This month’s Italian general election might seem another non-event from an investment standpoint, but it has long-term significance.

Silvio Berlusconi, perhaps Europe’s most prominent populist leader in the past two decades, is back to guide the right. The left is split as ever after former prime minister Matteo Renzi alienated many supporters due to his uncompromising ‘third-way’ politics. Far-right populist parties are on the rise, particularly the Northern League, which has dropped the first part of its name in an attempt to become a nationwide party. The Five Star Movement (M5S) promises to get a huge chunk of the vote but probably not enough to form a government on its own. 

In short, nothing sounds terribly new, and given that markets have mostly shrugged off historic geopolitical events in the past two years, investors might see this as insignificant. But the campaign has been ugly, and the political environment feels markedly different from the last election in 2013. Almost all parties have made unlikely spending pledges, including reversing the 2011 public pension reform that saved Italy from default. 

Immigration was one of the biggest issues of the campaign. Again, this is nothing new in current European politics. But with recent polls suggesting a majority for the right-wing parties, their leaders’ promise to deport 600,000 illegal immigrants warrants reflection. First, it is morally questionable. Secondly, it pretends to ignore Italy’s demographic and labour crisis. Thirdly, it is almost impossible to achieve. It would take unprecedented diplomatic skill to convince countries to take back citizens who have fled their homelands.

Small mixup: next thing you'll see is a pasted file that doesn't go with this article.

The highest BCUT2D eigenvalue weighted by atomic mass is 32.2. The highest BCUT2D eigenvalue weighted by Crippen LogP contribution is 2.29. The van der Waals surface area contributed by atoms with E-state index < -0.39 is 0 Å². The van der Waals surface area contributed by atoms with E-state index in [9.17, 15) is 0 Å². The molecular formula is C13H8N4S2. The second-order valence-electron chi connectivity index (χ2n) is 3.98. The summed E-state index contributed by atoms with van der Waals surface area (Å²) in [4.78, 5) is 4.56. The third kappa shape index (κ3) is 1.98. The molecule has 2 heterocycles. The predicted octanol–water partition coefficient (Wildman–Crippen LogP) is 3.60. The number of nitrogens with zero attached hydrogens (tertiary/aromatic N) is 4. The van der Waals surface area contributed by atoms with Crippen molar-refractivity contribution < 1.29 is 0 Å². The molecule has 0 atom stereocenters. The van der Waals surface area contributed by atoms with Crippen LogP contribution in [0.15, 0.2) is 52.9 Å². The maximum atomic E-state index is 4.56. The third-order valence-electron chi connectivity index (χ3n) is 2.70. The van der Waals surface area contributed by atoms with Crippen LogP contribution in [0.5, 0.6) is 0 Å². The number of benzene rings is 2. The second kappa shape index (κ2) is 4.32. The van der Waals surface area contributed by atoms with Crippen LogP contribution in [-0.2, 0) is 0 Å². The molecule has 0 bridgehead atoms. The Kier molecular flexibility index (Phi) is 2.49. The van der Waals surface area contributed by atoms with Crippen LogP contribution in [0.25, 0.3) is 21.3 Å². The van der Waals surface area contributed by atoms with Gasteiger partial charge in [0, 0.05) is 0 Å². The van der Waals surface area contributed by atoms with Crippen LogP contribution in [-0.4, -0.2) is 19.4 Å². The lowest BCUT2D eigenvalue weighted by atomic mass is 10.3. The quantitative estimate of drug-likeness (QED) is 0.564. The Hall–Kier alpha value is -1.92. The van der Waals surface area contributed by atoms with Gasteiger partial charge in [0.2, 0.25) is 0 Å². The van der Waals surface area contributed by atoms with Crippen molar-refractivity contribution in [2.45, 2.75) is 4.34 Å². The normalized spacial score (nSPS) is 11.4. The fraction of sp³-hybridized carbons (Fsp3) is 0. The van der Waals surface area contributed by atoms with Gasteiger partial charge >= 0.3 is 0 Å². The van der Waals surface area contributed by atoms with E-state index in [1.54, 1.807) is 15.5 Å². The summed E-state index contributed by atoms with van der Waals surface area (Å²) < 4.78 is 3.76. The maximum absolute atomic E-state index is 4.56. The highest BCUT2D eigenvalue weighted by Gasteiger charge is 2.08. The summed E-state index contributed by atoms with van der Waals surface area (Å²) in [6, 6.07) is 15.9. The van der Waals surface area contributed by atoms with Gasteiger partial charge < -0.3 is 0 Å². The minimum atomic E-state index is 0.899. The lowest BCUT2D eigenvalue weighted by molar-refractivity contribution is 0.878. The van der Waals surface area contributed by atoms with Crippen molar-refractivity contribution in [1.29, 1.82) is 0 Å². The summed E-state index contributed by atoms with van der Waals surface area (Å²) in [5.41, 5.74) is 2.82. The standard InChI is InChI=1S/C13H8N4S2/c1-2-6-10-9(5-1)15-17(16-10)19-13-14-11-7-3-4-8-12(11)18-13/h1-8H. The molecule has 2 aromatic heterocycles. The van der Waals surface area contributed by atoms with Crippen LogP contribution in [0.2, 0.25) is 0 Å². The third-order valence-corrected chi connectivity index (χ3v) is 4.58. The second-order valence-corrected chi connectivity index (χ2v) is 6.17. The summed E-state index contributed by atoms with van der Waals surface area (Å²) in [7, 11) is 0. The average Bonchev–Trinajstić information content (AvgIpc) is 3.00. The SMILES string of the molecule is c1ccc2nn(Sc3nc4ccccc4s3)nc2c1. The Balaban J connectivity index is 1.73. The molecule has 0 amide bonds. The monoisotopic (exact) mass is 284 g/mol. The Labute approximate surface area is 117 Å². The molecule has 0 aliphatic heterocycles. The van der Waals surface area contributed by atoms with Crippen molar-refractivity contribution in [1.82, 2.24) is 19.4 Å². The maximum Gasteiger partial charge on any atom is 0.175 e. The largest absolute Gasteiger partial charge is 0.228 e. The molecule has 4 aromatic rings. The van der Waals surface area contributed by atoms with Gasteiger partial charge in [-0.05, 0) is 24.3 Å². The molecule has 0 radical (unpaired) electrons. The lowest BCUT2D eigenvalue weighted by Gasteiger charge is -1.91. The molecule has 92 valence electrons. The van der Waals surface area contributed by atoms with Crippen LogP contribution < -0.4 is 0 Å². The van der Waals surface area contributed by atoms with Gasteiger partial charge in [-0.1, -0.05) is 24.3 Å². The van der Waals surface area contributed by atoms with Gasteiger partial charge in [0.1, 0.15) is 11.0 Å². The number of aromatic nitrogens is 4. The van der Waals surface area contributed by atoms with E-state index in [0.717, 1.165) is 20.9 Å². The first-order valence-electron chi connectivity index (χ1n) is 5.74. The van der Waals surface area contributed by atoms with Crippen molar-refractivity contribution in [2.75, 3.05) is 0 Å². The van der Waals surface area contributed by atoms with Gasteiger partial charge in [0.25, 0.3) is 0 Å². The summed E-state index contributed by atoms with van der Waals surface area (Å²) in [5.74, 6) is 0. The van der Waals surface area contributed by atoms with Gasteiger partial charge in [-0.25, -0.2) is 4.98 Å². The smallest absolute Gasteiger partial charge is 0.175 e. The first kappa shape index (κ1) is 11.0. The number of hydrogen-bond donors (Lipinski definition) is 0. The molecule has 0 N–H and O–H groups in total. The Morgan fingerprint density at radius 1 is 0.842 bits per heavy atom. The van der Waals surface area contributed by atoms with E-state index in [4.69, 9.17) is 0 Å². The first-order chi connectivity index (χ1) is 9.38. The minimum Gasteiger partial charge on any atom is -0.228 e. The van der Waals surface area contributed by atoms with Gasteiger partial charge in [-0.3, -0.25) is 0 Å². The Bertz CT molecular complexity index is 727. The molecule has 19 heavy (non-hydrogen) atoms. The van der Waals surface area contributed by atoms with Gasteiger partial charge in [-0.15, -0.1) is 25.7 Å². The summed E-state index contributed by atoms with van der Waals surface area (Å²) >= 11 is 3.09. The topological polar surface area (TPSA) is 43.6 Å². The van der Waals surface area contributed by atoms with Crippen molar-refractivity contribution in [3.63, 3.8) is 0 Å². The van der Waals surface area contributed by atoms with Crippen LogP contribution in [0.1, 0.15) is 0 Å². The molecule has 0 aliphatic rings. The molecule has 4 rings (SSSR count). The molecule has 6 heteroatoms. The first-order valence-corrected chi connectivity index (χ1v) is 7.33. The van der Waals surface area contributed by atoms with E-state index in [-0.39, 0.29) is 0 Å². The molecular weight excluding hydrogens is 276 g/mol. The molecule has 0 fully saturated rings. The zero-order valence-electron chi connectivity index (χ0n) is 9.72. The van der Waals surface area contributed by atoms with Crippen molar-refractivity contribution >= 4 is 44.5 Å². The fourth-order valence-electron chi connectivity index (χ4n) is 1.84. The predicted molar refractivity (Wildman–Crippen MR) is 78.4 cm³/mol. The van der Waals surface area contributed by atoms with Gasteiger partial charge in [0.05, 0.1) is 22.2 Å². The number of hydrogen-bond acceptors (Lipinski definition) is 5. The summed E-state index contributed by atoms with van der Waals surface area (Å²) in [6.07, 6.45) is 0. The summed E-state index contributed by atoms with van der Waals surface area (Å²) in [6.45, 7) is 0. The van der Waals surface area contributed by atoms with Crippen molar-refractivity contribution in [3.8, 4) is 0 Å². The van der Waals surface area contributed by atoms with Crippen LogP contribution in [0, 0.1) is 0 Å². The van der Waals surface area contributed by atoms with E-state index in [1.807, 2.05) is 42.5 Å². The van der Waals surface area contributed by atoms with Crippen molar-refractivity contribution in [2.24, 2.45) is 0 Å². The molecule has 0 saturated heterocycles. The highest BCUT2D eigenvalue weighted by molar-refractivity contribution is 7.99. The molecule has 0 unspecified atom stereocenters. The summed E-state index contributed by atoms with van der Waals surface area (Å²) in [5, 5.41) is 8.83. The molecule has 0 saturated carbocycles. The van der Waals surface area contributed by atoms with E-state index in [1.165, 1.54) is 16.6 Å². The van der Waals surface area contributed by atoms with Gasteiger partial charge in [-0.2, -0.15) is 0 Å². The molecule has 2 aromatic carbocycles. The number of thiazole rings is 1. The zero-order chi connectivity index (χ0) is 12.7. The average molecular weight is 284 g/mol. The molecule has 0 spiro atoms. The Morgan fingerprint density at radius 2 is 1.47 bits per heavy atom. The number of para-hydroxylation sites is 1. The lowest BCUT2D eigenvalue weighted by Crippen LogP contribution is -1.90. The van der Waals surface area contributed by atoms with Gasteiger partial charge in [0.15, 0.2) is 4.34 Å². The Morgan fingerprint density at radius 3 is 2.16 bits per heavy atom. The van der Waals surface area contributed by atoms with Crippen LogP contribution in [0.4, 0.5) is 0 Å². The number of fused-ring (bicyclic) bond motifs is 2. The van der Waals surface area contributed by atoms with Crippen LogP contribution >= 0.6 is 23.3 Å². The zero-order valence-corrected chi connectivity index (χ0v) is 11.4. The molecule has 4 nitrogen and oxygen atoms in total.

Most importantly, the plan threatens to open a rift with the European Union. A right-wing government could use the migrant crisis to demand leniency over EU budget rules, stoking tensions within the EU. 

“The campaign has been ugly, and the political environment feels markedly different”

The EU has survived many difficult tests, and with an economic recovery that seems firmly on track, investors might disregard the prospect of a breakup. But while an actual breakup, or even a ‘Quitaly’ scenario, are unlikely in the short term, the EU project remains constantly under attack, and this does not bode well for the flow of capital within the continent. 

There is no specific need to hedge portfolios against a negative market reaction to the election of a right wing Italian government. However, investors should always weigh the impact of tensions within the EU [on their investment strategy]. In this context, some consideration of the results of the election would be wise, if anything to build a map of long-term political developments in the continent.  

Carlo Svaluto Moreolo, Senior Staff Writer


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